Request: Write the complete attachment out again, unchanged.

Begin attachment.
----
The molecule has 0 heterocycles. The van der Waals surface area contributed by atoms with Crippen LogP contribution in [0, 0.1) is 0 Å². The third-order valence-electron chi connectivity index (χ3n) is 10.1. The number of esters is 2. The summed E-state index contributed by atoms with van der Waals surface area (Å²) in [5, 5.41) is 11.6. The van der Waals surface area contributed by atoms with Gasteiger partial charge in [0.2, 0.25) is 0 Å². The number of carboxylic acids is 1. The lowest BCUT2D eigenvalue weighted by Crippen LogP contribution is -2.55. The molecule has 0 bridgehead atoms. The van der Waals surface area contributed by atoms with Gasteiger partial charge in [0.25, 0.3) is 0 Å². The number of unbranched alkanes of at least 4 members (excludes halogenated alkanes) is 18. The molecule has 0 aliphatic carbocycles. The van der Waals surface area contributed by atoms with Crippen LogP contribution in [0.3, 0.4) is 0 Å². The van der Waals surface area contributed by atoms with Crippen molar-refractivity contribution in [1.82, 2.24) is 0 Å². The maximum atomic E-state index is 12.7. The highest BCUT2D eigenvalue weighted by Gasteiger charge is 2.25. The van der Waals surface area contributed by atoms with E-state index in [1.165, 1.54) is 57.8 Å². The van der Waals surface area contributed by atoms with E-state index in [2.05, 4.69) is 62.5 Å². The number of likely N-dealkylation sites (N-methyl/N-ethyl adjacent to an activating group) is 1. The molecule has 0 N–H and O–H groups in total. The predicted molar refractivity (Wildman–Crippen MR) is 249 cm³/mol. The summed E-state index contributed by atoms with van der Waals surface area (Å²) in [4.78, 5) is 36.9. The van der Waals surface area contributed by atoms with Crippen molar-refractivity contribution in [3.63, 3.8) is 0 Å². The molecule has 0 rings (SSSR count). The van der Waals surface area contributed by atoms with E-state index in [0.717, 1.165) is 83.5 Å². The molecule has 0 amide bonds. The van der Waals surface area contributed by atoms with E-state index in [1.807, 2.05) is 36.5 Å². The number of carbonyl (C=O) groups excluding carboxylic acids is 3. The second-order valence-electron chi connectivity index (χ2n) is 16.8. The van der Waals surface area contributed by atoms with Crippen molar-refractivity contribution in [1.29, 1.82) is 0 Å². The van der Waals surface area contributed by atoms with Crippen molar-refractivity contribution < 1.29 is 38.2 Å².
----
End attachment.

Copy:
The molecule has 0 heterocycles. The van der Waals surface area contributed by atoms with Crippen LogP contribution in [0, 0.1) is 0 Å². The third-order valence-electron chi connectivity index (χ3n) is 10.1. The number of esters is 2. The summed E-state index contributed by atoms with van der Waals surface area (Å²) in [5, 5.41) is 11.6. The van der Waals surface area contributed by atoms with Gasteiger partial charge in [0.2, 0.25) is 0 Å². The number of carboxylic acids is 1. The lowest BCUT2D eigenvalue weighted by Crippen LogP contribution is -2.55. The molecule has 0 bridgehead atoms. The van der Waals surface area contributed by atoms with Gasteiger partial charge in [0.25, 0.3) is 0 Å². The number of unbranched alkanes of at least 4 members (excludes halogenated alkanes) is 18. The molecule has 0 aliphatic carbocycles. The van der Waals surface area contributed by atoms with Crippen LogP contribution in [0.3, 0.4) is 0 Å². The van der Waals surface area contributed by atoms with Crippen molar-refractivity contribution in [1.82, 2.24) is 0 Å². The maximum atomic E-state index is 12.7. The highest BCUT2D eigenvalue weighted by Gasteiger charge is 2.25. The van der Waals surface area contributed by atoms with E-state index in [1.165, 1.54) is 57.8 Å². The van der Waals surface area contributed by atoms with E-state index in [2.05, 4.69) is 62.5 Å². The number of likely N-dealkylation sites (N-methyl/N-ethyl adjacent to an activating group) is 1. The molecule has 0 N–H and O–H groups in total. The predicted molar refractivity (Wildman–Crippen MR) is 249 cm³/mol. The summed E-state index contributed by atoms with van der Waals surface area (Å²) in [4.78, 5) is 36.9. The van der Waals surface area contributed by atoms with Crippen molar-refractivity contribution in [3.63, 3.8) is 0 Å². The molecule has 0 rings (SSSR count). The van der Waals surface area contributed by atoms with E-state index in [0.717, 1.165) is 83.5 Å². The molecule has 0 amide bonds. The van der Waals surface area contributed by atoms with E-state index in [1.807, 2.05) is 36.5 Å². The number of carbonyl (C=O) groups excluding carboxylic acids is 3. The second-order valence-electron chi connectivity index (χ2n) is 16.8. The van der Waals surface area contributed by atoms with Crippen molar-refractivity contribution in [1.29, 1.82) is 0 Å². The van der Waals surface area contributed by atoms with Crippen molar-refractivity contribution < 1.29 is 38.2 Å².